Anxiety · OCPD

OCPD Plus Social Anxiety Disorder and Introversion Equals…?

Today we are going to look at three areas that I have covered previously, but specifically where they intersect. That intersection is the melancholy corner of “I have a ton of empathy and my heart aches and yearns for other people, but I also have unreasonable standards that few people meet and a natural inclination to lose energy in the presence of others.” Do you know it? Of course there is a Starbucks there.

I think the best way to cover this though is not to address any of those items directly. We need to discuss this in a broader, anecdotal sense that best captures the essence of the interplay among factors. Before beginning though, allow me to establish some critical definitions to these terms. People can be ambiguous about them, which leads to ambivalence and finally to misunderstanding the person.

First, OCPD is a personality disorder concerned with order, control, perfectionism, attention to detail, principles, and the like. It is not OCD. A relationship may exist between the two, but I will not get into that here. I do not have OCD – do not meet the diagnostic criteria though I have both obsessive and compulsive tendencies. Those do not interfere with my life. I do have OCPD.

Second, the social aspect of this. We have a few different factors at play here:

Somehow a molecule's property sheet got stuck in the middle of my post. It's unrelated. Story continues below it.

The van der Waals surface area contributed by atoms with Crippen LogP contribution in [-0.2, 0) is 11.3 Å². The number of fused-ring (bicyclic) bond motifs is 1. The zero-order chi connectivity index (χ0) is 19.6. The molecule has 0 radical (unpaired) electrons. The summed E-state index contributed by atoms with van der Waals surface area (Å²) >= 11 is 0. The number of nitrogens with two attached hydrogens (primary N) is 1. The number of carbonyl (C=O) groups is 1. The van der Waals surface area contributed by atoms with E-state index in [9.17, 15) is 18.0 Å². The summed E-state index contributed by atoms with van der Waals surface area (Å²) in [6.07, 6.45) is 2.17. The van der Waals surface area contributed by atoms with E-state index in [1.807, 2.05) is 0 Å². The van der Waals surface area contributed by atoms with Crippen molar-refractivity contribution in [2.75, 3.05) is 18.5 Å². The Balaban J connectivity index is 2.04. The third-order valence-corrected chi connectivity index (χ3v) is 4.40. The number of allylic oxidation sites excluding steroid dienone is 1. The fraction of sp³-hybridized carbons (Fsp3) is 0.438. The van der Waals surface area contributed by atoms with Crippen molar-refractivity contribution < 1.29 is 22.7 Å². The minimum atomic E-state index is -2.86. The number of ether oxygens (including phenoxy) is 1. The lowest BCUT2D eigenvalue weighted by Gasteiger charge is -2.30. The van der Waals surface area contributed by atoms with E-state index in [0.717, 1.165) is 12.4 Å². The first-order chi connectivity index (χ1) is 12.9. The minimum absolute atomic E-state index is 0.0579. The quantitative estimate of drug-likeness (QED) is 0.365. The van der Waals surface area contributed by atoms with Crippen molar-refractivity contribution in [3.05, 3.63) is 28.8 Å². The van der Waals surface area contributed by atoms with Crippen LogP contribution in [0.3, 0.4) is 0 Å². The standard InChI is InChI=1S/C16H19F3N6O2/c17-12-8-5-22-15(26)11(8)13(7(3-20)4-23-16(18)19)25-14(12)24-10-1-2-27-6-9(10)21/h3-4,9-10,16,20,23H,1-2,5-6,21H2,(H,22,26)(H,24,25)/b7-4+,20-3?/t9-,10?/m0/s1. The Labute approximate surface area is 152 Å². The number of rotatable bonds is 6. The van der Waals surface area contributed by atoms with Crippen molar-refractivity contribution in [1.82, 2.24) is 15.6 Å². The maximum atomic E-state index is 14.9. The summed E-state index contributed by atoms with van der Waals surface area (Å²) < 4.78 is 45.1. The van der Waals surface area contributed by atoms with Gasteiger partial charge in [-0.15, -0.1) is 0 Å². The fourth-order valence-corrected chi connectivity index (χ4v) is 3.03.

1. Anti-social: this has a variety of flavours as well, including a mental disorder, and all revolve around the idea of not wanting the company of others. Anti-social people, do not want other people in their space.
  2. Social Anxiety: this refers to anxiety brought on by having people in one’s space and it likewise can progress to the extent of a mental health disorder. Like OCPD, I meet the diagnostic criteria for this.
  3. Introversion: these are people with an inward focus, and demanded focus on the external drains their energy. They tend to be shy and are always introspective.

Now, one may be any one of these things, any combination of these things, all of these things, or none of these things. They are mutually exclusive. I, for example, am not anti-social, but I do have social anxiety disorder and I am an introvert.